the United Nations that amounts to a 12,200-page lie.
For example, the declaration fails to account for or explain Iraq's
efforts to get uranium from abroad, its manufacture of specific fuel
for ballistic missiles it claims not to have, and the gaps previously
identified by the United Nations in Iraq's accounting for more than
two tons of the raw materials needed to produce thousands of gallons
of anthrax and other biological weapons.
Iraq's declaration even resorted to unabashed plagiarism, with lengthy
passages of United Nations reports copied word-for-word (or edited to
remove any criticism of Iraq) and presented as original text. Far from
informing, the declaration is intended to cloud and confuse the true
picture of Iraq's arsenal. It is a reflection of the regime's
well-earned reputation for dishonesty and constitutes a material
breach of United Nations Security Council Resolution 1441, which set
up the current inspections program.
Unlike other nations that have voluntarily disarmed - and in defiance
of Resolution 1441 - Iraq is not allowing inspectors "immediate,
unimpeded, unrestricted access" to facilities and people involved in
its weapons program. As a recent inspection at the home of an Iraqi
nuclear scientist demonstrated, and other sources confirm, material
and documents are still being moved around in farcical shell games.
The regime has blocked free and unrestricted use of aerial
The list of people involved with weapons of mass destruction programs,
which the United Nations required Iraq to provide, ends with those who
worked in 1991 - even though the United Nations had previously
established that the programs continued after that date. Interviews
with scientists and weapons officials identified by inspectors have
taken place only in the watchful presence of the regime's agents.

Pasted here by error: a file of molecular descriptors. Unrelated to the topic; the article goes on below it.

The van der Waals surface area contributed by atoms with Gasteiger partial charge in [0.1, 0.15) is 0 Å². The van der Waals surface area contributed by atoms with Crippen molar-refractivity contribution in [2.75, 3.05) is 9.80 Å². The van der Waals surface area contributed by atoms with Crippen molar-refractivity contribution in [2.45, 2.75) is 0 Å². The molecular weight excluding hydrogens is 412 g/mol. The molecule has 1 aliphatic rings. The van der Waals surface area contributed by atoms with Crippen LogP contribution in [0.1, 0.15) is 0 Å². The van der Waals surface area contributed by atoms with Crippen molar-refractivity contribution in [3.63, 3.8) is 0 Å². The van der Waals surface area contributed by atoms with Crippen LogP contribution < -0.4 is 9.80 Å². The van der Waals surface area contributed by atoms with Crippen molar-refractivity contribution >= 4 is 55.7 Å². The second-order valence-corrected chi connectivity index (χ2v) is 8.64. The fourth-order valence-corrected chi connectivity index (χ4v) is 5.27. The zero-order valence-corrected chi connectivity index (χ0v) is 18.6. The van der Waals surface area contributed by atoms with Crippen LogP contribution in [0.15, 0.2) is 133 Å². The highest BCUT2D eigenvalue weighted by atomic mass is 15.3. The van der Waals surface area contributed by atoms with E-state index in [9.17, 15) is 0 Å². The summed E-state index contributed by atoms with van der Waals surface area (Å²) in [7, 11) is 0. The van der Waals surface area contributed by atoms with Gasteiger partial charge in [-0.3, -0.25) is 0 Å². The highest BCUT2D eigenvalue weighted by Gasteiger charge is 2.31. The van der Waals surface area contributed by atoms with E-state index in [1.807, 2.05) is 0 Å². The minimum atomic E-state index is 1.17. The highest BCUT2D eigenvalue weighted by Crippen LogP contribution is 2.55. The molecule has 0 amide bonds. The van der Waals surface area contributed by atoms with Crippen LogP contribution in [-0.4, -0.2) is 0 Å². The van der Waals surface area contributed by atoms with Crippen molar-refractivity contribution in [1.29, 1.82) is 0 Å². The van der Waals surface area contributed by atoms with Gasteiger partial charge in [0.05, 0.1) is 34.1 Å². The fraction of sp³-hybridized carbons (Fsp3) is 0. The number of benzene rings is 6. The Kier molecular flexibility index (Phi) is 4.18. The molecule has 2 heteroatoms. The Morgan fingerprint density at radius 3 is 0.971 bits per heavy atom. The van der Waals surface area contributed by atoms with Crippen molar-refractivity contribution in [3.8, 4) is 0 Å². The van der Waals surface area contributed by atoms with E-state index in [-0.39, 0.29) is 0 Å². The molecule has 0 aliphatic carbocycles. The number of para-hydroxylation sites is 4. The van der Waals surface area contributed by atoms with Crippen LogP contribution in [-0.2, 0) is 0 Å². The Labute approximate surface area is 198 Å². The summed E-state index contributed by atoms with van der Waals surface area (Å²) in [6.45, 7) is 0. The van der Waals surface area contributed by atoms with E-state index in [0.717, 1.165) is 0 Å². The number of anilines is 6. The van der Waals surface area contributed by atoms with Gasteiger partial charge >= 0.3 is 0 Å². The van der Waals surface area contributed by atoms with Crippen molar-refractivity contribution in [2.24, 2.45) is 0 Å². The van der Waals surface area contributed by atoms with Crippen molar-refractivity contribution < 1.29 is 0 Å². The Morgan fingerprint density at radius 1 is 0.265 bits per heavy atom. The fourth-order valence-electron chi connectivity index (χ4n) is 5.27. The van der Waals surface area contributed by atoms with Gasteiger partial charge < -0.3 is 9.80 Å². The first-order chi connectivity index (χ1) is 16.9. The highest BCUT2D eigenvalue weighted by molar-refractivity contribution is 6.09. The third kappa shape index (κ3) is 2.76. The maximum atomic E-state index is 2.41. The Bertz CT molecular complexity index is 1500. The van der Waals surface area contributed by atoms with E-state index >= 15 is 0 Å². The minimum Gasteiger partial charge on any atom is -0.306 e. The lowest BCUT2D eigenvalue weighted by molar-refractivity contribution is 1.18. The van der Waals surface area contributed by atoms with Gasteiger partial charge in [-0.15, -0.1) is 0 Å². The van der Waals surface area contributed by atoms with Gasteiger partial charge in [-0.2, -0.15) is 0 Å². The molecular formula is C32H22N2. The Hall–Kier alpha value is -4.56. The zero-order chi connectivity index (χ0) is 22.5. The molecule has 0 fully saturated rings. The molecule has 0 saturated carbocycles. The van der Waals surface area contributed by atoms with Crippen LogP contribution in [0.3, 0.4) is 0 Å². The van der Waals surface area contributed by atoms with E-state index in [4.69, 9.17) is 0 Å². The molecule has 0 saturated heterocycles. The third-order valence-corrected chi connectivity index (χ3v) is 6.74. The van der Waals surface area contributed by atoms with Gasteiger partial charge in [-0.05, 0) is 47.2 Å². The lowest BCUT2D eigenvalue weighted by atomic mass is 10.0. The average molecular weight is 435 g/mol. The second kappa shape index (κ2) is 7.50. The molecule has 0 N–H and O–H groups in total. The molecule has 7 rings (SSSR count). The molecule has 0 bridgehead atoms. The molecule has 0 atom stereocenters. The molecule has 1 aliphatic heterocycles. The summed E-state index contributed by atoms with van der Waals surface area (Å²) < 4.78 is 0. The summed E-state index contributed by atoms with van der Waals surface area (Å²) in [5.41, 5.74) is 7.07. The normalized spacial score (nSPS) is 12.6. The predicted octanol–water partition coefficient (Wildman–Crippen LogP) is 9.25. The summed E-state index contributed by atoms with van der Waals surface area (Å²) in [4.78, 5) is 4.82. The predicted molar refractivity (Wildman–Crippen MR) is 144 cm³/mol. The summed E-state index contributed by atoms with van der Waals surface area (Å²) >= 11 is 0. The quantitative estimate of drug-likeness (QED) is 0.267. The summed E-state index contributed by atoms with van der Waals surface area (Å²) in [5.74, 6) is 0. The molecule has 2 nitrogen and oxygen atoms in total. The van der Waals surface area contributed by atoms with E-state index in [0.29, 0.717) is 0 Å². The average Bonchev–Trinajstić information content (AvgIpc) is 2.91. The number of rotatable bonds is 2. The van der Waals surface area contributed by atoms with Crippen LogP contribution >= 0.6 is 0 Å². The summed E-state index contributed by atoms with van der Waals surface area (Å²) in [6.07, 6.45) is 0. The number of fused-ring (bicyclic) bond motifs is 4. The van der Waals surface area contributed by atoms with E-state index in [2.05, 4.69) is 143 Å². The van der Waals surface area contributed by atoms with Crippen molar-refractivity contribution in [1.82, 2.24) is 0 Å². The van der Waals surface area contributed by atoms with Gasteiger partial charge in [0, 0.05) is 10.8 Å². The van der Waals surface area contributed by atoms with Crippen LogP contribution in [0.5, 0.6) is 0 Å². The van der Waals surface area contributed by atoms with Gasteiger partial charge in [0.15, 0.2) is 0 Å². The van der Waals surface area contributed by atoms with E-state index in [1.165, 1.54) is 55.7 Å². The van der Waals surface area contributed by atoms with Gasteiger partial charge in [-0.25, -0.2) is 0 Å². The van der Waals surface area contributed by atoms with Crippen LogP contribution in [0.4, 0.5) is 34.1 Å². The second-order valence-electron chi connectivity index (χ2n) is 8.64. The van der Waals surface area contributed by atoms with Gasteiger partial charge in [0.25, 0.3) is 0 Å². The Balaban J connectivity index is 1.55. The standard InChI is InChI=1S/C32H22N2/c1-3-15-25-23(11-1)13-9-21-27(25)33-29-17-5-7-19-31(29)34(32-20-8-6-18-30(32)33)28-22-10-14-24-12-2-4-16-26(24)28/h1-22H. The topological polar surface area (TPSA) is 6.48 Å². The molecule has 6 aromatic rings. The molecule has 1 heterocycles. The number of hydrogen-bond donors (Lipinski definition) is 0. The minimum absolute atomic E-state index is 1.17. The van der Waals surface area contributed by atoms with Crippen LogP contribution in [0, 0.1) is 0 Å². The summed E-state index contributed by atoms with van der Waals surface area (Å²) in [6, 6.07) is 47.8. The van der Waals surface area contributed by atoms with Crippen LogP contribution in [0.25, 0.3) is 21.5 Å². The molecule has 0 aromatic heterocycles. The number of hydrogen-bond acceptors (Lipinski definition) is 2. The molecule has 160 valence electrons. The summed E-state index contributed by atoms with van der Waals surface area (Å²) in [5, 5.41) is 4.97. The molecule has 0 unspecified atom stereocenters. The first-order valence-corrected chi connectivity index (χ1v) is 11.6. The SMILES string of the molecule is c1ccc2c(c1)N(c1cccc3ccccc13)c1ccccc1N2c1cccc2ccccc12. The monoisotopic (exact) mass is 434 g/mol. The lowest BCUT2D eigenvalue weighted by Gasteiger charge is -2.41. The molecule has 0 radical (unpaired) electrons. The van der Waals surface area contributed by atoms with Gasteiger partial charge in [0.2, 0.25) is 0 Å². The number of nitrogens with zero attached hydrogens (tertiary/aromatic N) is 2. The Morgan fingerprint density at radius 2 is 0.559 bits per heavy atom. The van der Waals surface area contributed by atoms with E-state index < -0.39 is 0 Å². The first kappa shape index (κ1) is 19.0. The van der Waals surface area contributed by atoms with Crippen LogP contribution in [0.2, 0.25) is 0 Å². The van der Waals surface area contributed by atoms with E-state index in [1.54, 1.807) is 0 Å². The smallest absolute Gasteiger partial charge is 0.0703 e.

Given the duplicitous record of the regime, its recent promises to do
better can only be seen as an attempt to stall for time.
Last week's finding by inspectors of 12 chemical warheads not included
in Iraq's declaration was particularly troubling. In the past, Iraq
has filled this type of warhead with sarin - a deadly nerve agent used
by Japanese terrorists in 1995 to kill 12 Tokyo subway passengers and
sicken thousands of others. Richard Butler, the former chief United
Nations arms inspector, estimates that if a larger type of warhead
that Iraq has made and used in the past were filled with VX (an even
deadlier nerve agent) and launched at a major city, it could kill up
to one million people. Iraq has also failed to provide United Nations
inspectors with documentation of its claim to have destroyed its VX
Many questions remain about Iraq's nuclear, chemical and biological
weapons programs and arsenal - and it is Iraq's obligation to provide
answers. It is failing in spectacular fashion. By both its actions and
its inactions, Iraq is proving not that it is a nation bent on
disarmament, but that it is a nation with something to hide. Iraq is
still treating inspections as a game. It should know that time is
running out.
(end byliner)
(Distributed by the Office of International Information Programs, U.S.
Department of State. Web site: